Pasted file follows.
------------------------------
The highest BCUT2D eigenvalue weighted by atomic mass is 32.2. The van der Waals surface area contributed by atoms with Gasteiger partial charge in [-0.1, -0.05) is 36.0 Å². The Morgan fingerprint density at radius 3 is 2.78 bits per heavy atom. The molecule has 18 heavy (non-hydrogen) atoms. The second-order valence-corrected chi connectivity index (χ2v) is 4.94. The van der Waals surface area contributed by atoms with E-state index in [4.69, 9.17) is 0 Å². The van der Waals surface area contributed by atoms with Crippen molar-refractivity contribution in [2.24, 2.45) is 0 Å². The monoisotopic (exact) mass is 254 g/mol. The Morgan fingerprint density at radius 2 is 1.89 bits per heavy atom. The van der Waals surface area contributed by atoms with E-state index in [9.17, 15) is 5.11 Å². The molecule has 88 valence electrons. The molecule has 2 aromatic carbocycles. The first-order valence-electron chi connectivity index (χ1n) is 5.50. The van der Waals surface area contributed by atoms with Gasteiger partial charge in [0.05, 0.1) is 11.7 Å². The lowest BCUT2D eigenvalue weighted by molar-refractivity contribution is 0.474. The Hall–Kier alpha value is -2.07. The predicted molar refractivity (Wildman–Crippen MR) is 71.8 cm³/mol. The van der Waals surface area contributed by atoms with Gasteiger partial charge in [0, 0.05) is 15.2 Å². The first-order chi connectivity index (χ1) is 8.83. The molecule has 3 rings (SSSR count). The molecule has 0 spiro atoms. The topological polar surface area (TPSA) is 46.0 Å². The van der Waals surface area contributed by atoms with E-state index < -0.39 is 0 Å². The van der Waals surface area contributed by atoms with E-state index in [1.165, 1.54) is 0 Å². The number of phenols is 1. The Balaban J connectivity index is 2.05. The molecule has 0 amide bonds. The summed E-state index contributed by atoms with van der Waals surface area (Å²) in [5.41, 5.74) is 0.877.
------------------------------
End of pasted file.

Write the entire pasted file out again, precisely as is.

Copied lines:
The highest BCUT2D eigenvalue weighted by atomic mass is 32.2. The van der Waals surface area contributed by atoms with Gasteiger partial charge in [-0.1, -0.05) is 36.0 Å². The Morgan fingerprint density at radius 3 is 2.78 bits per heavy atom. The molecule has 18 heavy (non-hydrogen) atoms. The second-order valence-corrected chi connectivity index (χ2v) is 4.94. The van der Waals surface area contributed by atoms with E-state index in [4.69, 9.17) is 0 Å². The van der Waals surface area contributed by atoms with Crippen molar-refractivity contribution in [2.24, 2.45) is 0 Å². The monoisotopic (exact) mass is 254 g/mol. The Morgan fingerprint density at radius 2 is 1.89 bits per heavy atom. The van der Waals surface area contributed by atoms with E-state index in [9.17, 15) is 5.11 Å². The molecule has 88 valence electrons. The molecule has 2 aromatic carbocycles. The first-order valence-electron chi connectivity index (χ1n) is 5.50. The van der Waals surface area contributed by atoms with Gasteiger partial charge in [0.05, 0.1) is 11.7 Å². The lowest BCUT2D eigenvalue weighted by molar-refractivity contribution is 0.474. The Hall–Kier alpha value is -2.07. The predicted molar refractivity (Wildman–Crippen MR) is 71.8 cm³/mol. The van der Waals surface area contributed by atoms with Gasteiger partial charge in [0, 0.05) is 15.2 Å². The first-order chi connectivity index (χ1) is 8.83. The molecule has 3 rings (SSSR count). The molecule has 0 spiro atoms. The topological polar surface area (TPSA) is 46.0 Å². The van der Waals surface area contributed by atoms with E-state index < -0.39 is 0 Å². The van der Waals surface area contributed by atoms with E-state index in [1.165, 1.54) is 0 Å². The number of phenols is 1. The Balaban J connectivity index is 2.05. The molecule has 0 amide bonds. The summed E-state index contributed by atoms with van der Waals surface area (Å²) in [5.41, 5.74) is 0.877.